5 Poems by Steve Klepetar

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    Steve Klepetar has recently relocated to the Berkshires in Massachusetts after 36 years in Minnesota. His work has received several nominations for Best of the Net and the Pushcart Prize, including three in 2017. Recent collections include A Landscape in Hell (Flutter Press), How Fascism Comes to America (Locofo Chaps), and Why Glass Shatters (One Sentence Chaps).

     

     

     

    The House Next Door

     

    The neighbors are praying
    in their garden,
    or that’s what I like to think

    as they kneel there,
    putting the plants to bed.
    Suddenly it is cold,

    and in the forecast: snow.
    Dark mornings, and we
    wander through the chilly

    house with all the lights on.
    The neighbors move through
    the yard, threading their way

    through a serpentine dance.
    Cars line their driveway –
    a black limo, a white one,

    a small sedan and a blue
    pickup truck.
    There are children tumbling

    in the leaves. A man pushes
    a lawnmower that roars
    for hours in the last, golden light.

     

     

     

    In the Yard

     

    She stood in the yard, watching her shadow
    climb into branches of a maple tree, watching
    the sun stretch through humid air.
    Squinting, she sang in the afternoon,
    a song about a boat and a girl
    with wonderful eyes.
    Her shadow danced among a crown of leaves.
    She waved her hands, invited the crows
    with their golden beads.
    Her voice echoed everywhere.
    She stood on tiptoe, peeking beyond the fence
    where an ocean rolled, mirroring the darkening sky.

     

     

    For All We Know

     

    This may be the only planet
    supporting a life made

    with hands. Or it may be
    the country of wolves, boundary

    between whisper and song.
    Could this be the place

    where cousins dance their tales
    of common blood?

    If this were a reunion, I would
    kiss your hand and offer you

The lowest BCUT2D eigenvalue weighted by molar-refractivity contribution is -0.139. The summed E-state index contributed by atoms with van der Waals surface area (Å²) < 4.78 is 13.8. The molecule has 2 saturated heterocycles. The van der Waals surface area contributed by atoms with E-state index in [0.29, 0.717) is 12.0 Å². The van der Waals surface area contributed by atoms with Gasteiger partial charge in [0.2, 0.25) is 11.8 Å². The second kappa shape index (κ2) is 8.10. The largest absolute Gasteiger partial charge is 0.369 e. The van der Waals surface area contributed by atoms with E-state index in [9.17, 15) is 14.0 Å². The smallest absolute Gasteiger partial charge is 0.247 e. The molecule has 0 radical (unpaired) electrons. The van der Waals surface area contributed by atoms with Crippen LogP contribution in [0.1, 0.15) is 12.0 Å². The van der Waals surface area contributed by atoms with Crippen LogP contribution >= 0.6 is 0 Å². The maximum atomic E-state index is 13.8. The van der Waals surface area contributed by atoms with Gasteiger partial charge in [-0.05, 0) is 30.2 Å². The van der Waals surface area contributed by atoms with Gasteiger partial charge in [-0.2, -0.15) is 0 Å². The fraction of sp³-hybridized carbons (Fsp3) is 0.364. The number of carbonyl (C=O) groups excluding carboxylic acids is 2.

a welcome home. I would serve
    you bread, and soup of bones

    and roots. I would fill your glass
    with wine pressed from the gapes

    of a country you see in dreams.
    For you I would hold my hand

    over the sky. For all we know,
    this is how the living speak

    to the dead, crying across a black
    river running cold to the sullen sea.

     

     

     

    A Wall of Stones

     

    My grandfather drifts through fog.
    For years he has slept in a lost city,
    a place of bridges and clay.

    Now he wanders by the lakeshore,
    gathering stones.
    Who knows when he will have enough?

    On his thin frame, the clothing hangs,
    as though he has eaten air.
    Still, he carries what he has gathered,

    and now he kneels.
    He is building a wall of stones.
    He leans one against another,

    and somehow, without mortar,
    they snap into place, higher and higher
    on the wet grass. I scream,

    but he smiles at me, and in the silence
    of his eyes I know he will keep himself
    from tumbling back into the world.

     

     

     

    A Blessing, Maybe

     

    All night, the drumming of rain,
    and in the morning, dripping
    oaks and silver
    puddles in
    drowned grass.
    Something has passed over us
    in the night, a blessing maybe,
    or an oracle’s song.
    We have forgotten the tune.
    In our hands we hold nothing
    but shadows of water and salt and bread.